424. A Crash Course in Career Change
Twenty years ago, Dan died twice. The first time was when his vehicle was hit from the side; the second was in the hospital E.R. Resuscitated twice in one day, recovering miraculously, he went back to his fund manager job. He was grateful to be there, but he also began to consider some dramatic changes.
Dan Sheedy is a senior executive coach with Novateur Partners. He coaches high-performing, high potential clients—including senior executives, lawyers and managers—across geographies and industries. He is both a skilled executive coach and an expert in helping individuals perform at the highest levels. Prior to his transition into coaching in 2011, he held senior management roles in the investment management and hedge fund industries. He also served as an officer in the United States Marine Corps. He received his coach training through the Coaches Training Institute, and is credentialed through the International Coach Federation. Dan has an MBA in management from Golden Gate University in San Francisco, California, and a BS in finance from Auburn University in Auburn, Alabama.
How Did You Start Using Your Talents?
“I had always thought of myself as not being quite up to doing math and academics. I was absolutely horrendous in math until a high school math teacher introduced me to the HP 12C financial calculator. For the first time in my life, I saw that I could actually do well academically, I just have to explore different ways of doing things, rather the follow the sequential logic most people use. I decided I needed more discipline to learn this way—and I’ve always been competitive—so I went for the most disciplined thing you could possibly do: I joined the Naval ROTC and became an officer in the U.S. Marine Corps. I figured that was about as extreme as you get.”
The Most Impactful Turning Point?
Dan died in a car crash on January 1, 1997. “My vehicle was hit from the side, ‘T-Boned,’ flipped three times and hit a telephone pole. I died and was revived on the scene, then revived again in the ER, and was in a coma. In an experimental type surgery, 24 platinum coils were implanted in my brain. My skull was fractured, and they had to rebuild the top of my head and my shoulders. I broke every rib in my chest, punctured my lungs. The doctors said I would be hospitalized three to four months, but I walked out in 31 days.” Although Dan returned to work as a fund manager, he recalls, “Coming out of the accident as I did, I was always asking myself, ‘Is this all there is? How do I really contribute and make a difference?’ That’s when I was introduced to the idea of executive coaching and coach training.”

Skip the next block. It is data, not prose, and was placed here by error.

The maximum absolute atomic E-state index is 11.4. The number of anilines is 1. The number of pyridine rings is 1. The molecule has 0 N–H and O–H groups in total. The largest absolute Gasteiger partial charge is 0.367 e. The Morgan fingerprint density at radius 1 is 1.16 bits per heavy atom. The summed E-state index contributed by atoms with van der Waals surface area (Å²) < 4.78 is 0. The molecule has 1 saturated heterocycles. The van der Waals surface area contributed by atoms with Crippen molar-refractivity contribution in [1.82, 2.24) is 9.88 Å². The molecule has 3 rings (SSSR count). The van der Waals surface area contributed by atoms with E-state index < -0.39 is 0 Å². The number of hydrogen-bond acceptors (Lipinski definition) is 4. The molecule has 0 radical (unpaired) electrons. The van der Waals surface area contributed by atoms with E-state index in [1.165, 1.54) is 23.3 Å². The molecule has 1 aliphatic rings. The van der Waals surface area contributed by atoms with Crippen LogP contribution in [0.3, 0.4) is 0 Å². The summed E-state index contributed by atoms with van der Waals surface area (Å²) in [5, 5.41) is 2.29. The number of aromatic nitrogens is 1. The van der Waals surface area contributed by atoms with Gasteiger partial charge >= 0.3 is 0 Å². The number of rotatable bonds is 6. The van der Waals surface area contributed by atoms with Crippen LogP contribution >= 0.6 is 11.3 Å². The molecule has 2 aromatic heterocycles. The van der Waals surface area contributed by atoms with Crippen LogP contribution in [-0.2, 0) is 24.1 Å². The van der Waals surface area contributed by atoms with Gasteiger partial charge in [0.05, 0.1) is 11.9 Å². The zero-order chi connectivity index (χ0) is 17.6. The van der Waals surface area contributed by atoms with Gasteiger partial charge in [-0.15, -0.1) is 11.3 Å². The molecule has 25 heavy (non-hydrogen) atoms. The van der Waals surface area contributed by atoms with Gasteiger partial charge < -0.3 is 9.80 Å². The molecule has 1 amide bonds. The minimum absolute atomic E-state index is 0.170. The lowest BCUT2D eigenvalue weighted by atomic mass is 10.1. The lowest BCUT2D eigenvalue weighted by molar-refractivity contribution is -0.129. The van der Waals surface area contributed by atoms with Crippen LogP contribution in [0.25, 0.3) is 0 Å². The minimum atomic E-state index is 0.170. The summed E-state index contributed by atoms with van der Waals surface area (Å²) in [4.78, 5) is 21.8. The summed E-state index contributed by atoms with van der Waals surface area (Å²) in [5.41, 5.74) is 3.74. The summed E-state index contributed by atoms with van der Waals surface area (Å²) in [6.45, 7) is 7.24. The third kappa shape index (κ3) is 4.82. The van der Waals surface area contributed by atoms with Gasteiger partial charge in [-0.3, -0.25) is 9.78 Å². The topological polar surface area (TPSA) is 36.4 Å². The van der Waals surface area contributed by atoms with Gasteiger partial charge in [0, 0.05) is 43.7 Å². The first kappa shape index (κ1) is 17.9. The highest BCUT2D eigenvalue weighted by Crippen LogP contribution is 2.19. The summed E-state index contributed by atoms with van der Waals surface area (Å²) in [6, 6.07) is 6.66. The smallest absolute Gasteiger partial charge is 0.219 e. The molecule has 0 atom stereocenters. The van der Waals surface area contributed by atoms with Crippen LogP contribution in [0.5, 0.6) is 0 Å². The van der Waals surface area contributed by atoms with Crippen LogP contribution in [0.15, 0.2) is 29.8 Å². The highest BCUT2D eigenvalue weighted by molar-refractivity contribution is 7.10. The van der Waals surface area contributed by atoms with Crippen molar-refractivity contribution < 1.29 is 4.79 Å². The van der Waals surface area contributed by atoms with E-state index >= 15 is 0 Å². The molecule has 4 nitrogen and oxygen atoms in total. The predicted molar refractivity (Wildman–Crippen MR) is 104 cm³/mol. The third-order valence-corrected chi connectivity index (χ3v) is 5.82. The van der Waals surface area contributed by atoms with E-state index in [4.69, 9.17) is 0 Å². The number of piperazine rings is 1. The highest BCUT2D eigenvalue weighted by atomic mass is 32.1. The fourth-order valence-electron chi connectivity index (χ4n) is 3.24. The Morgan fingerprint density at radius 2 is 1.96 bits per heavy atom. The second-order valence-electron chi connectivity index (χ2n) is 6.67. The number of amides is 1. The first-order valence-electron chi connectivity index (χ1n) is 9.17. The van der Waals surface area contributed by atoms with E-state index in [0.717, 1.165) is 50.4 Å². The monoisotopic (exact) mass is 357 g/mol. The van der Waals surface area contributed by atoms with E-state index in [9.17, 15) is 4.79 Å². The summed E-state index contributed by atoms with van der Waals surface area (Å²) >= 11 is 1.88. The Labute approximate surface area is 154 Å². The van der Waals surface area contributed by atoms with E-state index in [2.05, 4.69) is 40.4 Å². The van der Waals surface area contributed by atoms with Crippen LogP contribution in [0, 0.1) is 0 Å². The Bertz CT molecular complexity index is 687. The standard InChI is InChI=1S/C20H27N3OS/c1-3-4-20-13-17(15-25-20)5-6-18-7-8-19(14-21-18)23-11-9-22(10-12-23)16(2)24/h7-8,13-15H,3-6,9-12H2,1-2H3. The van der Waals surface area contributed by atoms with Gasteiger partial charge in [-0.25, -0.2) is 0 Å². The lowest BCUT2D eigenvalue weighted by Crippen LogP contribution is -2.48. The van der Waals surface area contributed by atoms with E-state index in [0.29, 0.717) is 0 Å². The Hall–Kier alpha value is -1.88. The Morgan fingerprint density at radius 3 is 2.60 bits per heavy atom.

The Most Powerful Lessons Learned?
“A coach not only provides accountability but also helps motivate, cajole and drive others to succeed. That’s where I get my greatest joy. When I hear someone has gotten a promotion or a new job and know things we worked on together have really changed their mindset and perspective, and now they are achieving the life that they want. To be a part of that is pretty rewarding. Now, I am much more engaged with people on a personal level. That is something I find absolutely gratifying. It has come from having a focus on others instead of on myself.”
Steps to Success from Dan Sheedy
1. Don’t be afraid to do it, whatever change you’re considering.
2. Have the courage to step out of a role or perception you’re locked into.
3. Ask yourself, “Is this decision wise?”
4. Get physical. Find the release physical activity can bring.
On His Bookshelf
The Payoff Principle: Discover the 3 Secrets for Getting What You Want Out of Life and Work, by Dr. Alan Zimmerman
The Art of Self-Promotion: Tell Your Story, Transform Your Career, by Debby Stone
The Best Question Ever, by Andy Stanley
Connecting With Dan Sheedy
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